With continuing controversy about the future direction and powers of the EU, this groundbreaking book is essential reading for all those interested in European politics and public policy. Based on a comparative analysis of the UK, France, Poland, the Netherlands, Greece and Ireland, it argues that Europe has a Common Agricultural Policy in name only. Not only is policy more diverse than usually recognised, it also varies across different policy stages such as agenda-setting and implementation. Using up-to-date material on CAP reform, world trade liberalisation, animal disease, rural development and the environment, the book shows that this policy diversity is the result of a multilevel process in which global, regional and local actors play a key role alongside the EU. However nation states are central, and substantial policy variations reflect different national interests. Far from greater integration, the pressures for diversity have increased in recent years, notably through world trade liberalisation environmental concern and EU enlargement. -- .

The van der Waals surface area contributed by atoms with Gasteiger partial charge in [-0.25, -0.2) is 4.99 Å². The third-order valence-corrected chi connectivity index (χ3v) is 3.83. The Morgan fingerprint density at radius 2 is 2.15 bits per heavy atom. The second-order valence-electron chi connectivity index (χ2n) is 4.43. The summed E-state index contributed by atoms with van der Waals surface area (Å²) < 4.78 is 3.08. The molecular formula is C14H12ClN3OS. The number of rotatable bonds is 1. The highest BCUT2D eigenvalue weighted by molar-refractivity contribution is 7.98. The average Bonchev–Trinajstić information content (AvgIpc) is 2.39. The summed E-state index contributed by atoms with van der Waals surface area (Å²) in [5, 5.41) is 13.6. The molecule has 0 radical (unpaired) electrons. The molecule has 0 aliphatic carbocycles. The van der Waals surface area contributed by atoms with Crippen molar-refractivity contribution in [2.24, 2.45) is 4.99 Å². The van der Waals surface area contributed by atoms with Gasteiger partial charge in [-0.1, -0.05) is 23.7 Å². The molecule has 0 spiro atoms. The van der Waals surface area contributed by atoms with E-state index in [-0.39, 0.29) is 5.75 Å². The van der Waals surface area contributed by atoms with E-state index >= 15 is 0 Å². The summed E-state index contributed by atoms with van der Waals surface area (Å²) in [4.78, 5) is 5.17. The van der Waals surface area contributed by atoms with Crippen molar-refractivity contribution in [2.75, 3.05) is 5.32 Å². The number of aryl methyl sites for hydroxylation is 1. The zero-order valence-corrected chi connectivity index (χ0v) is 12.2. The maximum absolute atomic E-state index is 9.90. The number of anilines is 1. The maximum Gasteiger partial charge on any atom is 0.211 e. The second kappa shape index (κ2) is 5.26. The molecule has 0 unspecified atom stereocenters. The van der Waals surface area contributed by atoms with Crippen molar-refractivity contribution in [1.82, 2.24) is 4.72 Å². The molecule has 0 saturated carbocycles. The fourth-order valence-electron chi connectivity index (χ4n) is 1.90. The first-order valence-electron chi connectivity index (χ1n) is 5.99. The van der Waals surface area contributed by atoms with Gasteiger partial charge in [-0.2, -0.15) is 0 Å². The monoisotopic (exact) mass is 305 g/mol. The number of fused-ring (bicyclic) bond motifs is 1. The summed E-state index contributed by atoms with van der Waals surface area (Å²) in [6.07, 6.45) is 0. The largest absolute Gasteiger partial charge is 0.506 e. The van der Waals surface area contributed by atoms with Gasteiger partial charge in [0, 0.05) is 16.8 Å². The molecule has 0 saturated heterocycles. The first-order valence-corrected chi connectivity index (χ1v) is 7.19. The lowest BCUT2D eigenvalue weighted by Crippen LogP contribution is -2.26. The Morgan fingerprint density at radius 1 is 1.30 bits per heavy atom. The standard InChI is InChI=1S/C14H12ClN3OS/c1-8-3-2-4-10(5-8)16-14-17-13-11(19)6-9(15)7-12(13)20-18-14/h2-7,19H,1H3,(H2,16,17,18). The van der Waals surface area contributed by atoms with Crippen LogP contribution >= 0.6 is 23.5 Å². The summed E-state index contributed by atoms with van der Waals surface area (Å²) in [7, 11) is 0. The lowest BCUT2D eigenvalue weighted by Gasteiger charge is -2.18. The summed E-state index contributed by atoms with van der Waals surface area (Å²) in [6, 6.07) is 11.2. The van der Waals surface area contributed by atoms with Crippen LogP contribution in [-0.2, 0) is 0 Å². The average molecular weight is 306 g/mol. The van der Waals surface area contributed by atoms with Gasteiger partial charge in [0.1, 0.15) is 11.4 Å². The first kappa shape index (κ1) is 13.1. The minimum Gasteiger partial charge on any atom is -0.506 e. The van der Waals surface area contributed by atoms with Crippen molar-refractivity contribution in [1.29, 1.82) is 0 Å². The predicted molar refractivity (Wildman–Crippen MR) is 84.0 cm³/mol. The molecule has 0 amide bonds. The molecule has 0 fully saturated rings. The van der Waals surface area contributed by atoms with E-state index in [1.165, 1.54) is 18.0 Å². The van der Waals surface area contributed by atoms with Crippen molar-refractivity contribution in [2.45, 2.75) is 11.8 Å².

Alan Greer teaches Health Policy and Management at the University of Michigan School of Public Health and is Senior Research Fellow at LSE Health, London School of Economics -- .
1. Introduction 2. Perspectives on the agricultural policy process 3. National actors and agricultural policy 4. The agricultural policy environment 5. Setting the agricultural policy agenda 6. Policy formulation and policy choices 7. Policy implementation 8. Agricultural policy in Europe: Less common? less about agriculture? Note on sources Bibliography -- .